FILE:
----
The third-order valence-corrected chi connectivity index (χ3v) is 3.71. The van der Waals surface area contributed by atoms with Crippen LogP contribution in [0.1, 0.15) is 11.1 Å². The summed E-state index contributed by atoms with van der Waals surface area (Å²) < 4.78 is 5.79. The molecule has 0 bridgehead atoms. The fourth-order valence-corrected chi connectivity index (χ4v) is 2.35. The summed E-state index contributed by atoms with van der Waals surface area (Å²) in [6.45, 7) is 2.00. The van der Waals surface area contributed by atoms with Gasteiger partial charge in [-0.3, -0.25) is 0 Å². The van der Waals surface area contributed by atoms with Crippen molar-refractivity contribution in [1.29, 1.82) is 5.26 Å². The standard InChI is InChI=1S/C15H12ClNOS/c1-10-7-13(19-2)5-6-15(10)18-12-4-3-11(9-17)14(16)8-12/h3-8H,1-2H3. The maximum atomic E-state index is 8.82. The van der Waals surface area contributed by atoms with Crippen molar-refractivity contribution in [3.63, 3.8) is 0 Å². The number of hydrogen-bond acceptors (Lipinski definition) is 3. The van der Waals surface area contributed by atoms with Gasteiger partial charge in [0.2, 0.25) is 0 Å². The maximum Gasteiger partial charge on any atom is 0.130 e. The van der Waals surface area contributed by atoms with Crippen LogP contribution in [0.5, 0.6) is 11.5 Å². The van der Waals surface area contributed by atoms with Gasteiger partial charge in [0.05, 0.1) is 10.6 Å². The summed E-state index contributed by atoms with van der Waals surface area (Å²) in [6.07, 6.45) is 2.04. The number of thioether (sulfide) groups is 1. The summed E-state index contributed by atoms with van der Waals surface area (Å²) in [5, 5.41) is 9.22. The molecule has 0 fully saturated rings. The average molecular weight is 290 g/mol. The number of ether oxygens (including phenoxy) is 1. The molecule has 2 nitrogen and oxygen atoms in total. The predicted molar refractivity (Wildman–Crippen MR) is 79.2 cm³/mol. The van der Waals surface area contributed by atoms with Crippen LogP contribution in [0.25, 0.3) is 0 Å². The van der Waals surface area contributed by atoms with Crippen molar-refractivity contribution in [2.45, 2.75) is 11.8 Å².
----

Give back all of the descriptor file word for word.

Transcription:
The third-order valence-corrected chi connectivity index (χ3v) is 3.71. The van der Waals surface area contributed by atoms with Crippen LogP contribution in [0.1, 0.15) is 11.1 Å². The summed E-state index contributed by atoms with van der Waals surface area (Å²) < 4.78 is 5.79. The molecule has 0 bridgehead atoms. The fourth-order valence-corrected chi connectivity index (χ4v) is 2.35. The summed E-state index contributed by atoms with van der Waals surface area (Å²) in [6.45, 7) is 2.00. The van der Waals surface area contributed by atoms with Gasteiger partial charge in [-0.3, -0.25) is 0 Å². The van der Waals surface area contributed by atoms with Crippen molar-refractivity contribution in [1.29, 1.82) is 5.26 Å². The standard InChI is InChI=1S/C15H12ClNOS/c1-10-7-13(19-2)5-6-15(10)18-12-4-3-11(9-17)14(16)8-12/h3-8H,1-2H3. The maximum atomic E-state index is 8.82. The van der Waals surface area contributed by atoms with Crippen molar-refractivity contribution in [3.63, 3.8) is 0 Å². The number of hydrogen-bond acceptors (Lipinski definition) is 3. The van der Waals surface area contributed by atoms with Gasteiger partial charge in [0.2, 0.25) is 0 Å². The maximum Gasteiger partial charge on any atom is 0.130 e. The van der Waals surface area contributed by atoms with Crippen LogP contribution in [0.5, 0.6) is 11.5 Å². The van der Waals surface area contributed by atoms with Gasteiger partial charge in [0.05, 0.1) is 10.6 Å². The summed E-state index contributed by atoms with van der Waals surface area (Å²) in [6.07, 6.45) is 2.04. The number of thioether (sulfide) groups is 1. The summed E-state index contributed by atoms with van der Waals surface area (Å²) in [5, 5.41) is 9.22. The molecule has 0 fully saturated rings. The average molecular weight is 290 g/mol. The number of ether oxygens (including phenoxy) is 1. The molecule has 2 nitrogen and oxygen atoms in total. The predicted molar refractivity (Wildman–Crippen MR) is 79.2 cm³/mol. The van der Waals surface area contributed by atoms with Crippen LogP contribution in [0.25, 0.3) is 0 Å². The van der Waals surface area contributed by atoms with Crippen molar-refractivity contribution in [2.45, 2.75) is 11.8 Å².